Many of your images are almost monochromatic. Does this make the process of delivering a memorable image more challenging or easier for you? Why?

    It's never been a hugely calculated move on my part, but I seem to just gravitate to images where one color dominates. I don't think it's hurt me or helped me much as it's just where my preferences are, and we adapt with that and it becomes our little artistic self so to speak.

    As I sit here thinking about it a little more I can say that it likely eases the work during the rough deadlines, as at that point most of the colors are pretty related and then I can mostly think about values... and I'm pretty comfortable with values.

    Sunset Jaunty

    You work your compositions not only through shapes and lines, but also through color. Could you summarize how you can use color to make a good composition better?

    I think back to magicians. When I was young I liked watching sleight of hand tricks y'know, where they'd be moving the coin all around their person only to pull it out of some really confused person's ear? Well, it's all about misdirection and putting an eye where you want it. And a color is just like a shape or line or dot or whatever you use in an image -- it's just a tool. So I use it the same way. Once I get my basic shapes done, I start thinking about what colors need to go where to create the right moods, dynamics, interest, and what tells the story best. Colors mean different things, and so I think through them pretty carefully.

    So I'll be sure to pay heavy attention to complements. If I have a mostly fire based image, then throwing in some blues won't be a bad idea to spice up the image. But only in spots that I want the eye to go. And then we're looking at what intensity that blue needs to be... every image is different, and requires its own set of rules.

    Lately I've been hodge-podging a lot of different colors into my work and then finding the right balance for them as I go... it's like flying blind but creates a bit of freedom as you go. After all, if I don't like it, I can just paint over it. Stop fearing the color and you'd be amazed of what you can do with it.


    I think your composition and colors are probably your best asset, but your anatomy and perspective are also good. In your opinion, where do you think you should improve to be a better artist?

    Oh everywhere! Every day I learn something new and I just adore that. I've found that sometimes the areas of our biggest need to refine are the things we think we know a lot about -- we get cocky, and assume we know it, and then we get stuck because we put too much faith in ourselves on it... so I watch just about everything I do pretty carefully.

    My colors are starting to develop a lot lately, and have much further to go, my anatomy use clears up every day due to all of the people I draw, and so on. Personally I have great interest in escaping the fantasy genre right now a bit -- so that I can explore new shapes and ideas. I think that will teach me plenty of new things that I don't know yet. I guess in the end that comes down to ideas... I need to explore my ideas in new directions.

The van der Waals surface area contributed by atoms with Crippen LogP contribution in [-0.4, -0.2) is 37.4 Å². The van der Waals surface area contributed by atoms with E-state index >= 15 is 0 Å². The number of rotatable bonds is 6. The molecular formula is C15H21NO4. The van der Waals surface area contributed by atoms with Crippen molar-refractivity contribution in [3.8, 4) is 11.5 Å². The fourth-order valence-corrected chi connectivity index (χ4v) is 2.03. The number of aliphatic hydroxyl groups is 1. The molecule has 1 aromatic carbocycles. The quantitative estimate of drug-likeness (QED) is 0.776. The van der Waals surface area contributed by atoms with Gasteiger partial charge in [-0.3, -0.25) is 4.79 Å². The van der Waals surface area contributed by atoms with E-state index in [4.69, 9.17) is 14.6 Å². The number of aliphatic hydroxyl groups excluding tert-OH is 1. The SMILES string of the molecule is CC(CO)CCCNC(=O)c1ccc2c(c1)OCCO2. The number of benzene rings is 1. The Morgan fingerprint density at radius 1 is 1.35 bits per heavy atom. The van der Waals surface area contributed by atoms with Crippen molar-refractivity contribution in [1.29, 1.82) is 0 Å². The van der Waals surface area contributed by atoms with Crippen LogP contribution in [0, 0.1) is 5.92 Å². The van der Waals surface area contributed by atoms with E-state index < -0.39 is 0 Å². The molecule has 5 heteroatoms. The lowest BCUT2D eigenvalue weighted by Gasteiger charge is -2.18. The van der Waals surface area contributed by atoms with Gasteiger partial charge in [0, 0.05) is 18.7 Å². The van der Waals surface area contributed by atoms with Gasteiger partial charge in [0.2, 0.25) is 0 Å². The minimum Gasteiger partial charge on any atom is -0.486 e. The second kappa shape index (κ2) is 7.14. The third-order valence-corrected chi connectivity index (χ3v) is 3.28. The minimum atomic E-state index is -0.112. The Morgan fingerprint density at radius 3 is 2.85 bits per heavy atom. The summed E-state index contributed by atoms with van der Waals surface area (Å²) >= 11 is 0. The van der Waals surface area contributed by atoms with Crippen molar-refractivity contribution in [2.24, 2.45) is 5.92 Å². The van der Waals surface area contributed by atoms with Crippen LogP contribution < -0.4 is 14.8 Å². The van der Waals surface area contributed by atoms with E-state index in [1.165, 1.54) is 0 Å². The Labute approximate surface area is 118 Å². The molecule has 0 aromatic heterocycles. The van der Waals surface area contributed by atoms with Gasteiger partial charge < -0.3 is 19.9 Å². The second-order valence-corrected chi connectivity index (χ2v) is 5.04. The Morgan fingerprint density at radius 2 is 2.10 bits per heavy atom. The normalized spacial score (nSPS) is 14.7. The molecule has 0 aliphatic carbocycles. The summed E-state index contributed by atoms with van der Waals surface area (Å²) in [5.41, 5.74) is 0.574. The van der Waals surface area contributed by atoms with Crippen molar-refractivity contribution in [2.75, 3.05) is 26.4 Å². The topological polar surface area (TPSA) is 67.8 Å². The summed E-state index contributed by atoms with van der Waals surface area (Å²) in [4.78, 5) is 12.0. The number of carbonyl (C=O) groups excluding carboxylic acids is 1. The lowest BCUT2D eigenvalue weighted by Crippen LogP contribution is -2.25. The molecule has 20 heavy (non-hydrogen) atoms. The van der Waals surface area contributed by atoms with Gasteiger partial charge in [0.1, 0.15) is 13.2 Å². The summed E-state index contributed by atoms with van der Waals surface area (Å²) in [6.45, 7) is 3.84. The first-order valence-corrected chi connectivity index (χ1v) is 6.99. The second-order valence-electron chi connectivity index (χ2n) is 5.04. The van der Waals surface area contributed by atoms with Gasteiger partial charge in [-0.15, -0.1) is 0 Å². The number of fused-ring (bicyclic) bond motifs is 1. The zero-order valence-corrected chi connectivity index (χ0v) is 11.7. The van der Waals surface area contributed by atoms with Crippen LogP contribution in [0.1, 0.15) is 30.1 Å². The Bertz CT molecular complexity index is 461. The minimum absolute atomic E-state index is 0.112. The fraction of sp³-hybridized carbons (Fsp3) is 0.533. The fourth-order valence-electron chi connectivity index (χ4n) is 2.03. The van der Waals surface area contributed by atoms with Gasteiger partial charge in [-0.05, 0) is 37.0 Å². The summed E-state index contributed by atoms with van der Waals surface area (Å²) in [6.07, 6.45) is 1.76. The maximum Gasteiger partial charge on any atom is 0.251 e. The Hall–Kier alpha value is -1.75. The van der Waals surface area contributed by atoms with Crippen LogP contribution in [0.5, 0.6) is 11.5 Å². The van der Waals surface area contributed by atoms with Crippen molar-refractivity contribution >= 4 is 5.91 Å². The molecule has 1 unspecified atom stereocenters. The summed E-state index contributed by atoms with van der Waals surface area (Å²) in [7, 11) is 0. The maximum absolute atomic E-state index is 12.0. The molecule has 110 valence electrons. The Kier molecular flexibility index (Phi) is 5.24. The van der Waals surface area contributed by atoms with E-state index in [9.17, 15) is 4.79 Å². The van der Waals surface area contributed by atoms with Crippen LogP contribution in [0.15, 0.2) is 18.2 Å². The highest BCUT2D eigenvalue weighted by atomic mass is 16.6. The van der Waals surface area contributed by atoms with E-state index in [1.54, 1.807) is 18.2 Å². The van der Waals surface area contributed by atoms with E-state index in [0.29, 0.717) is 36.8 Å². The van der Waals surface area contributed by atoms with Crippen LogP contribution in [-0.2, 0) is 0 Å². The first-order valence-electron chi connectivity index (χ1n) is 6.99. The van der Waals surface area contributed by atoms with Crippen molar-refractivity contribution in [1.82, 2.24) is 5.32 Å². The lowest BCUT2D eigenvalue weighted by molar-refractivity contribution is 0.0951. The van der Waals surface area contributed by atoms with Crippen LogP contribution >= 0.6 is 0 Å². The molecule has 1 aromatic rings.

How did you break into the illustration industry?

    Slowly but with force. After I graduated high school I couldn't get work; our area was pretty dead on jobs that year... so I said, "Hey, at least I can put together a portfolio in the mean time." I had no intentions of making a career out of it, wanted to be a hobby artist really. But I got the first taste of it in late 2002, when I stumbled onto a small rpg company website, submitted some work, and they gave me a few things to do. And it snowballed into something from there... and I'm quite glad that it did.

    If you could choose to illustrate anything, what would be your dream job?

    Oh that's hard to say... I've enjoyed doing so many great projects this year. Still reassessing my goals a bit to see where to go next... but I've always wanted to push hard into the book cover industry. That's something I've always wanted to do more of.

    I still have a graphic novel project that I heavily wish to do and I see that coming up later this year I think. So that would be quite fun.

    You are an excellent pencil artist, is there any reason for you not doing pencils regularly anymore? Is digital easier to get things done?

    Many of my clients don't want pencil art. Simple as that. I love pencil art, it's the one medium that always makes me happy when I'm down. An hour with some graphite can rewrite a bad day for me. But ultimately it comes down to time and finances. The people who pay want digital paintings? They get digital paintings. When my schedule is more free I'll do more graphite again.

    ZGames Half-Orc

    How do you combine working for companies with freelance work and real life? How do you make it? Please, give us the secret!

    Gosh, somebody give ME the secret! Haha. My schedule is this: Wake up, go to the day job where I illustrate people stretching for a physical therapy based group, and then I go home and freelance until it makes sense not to... which usually gives me a half hour to do the real life thing... I don't have much of a life right now! As it is I'm looking to remove freelancing slowly from my schedules soon for a break. Almost time for a vacation!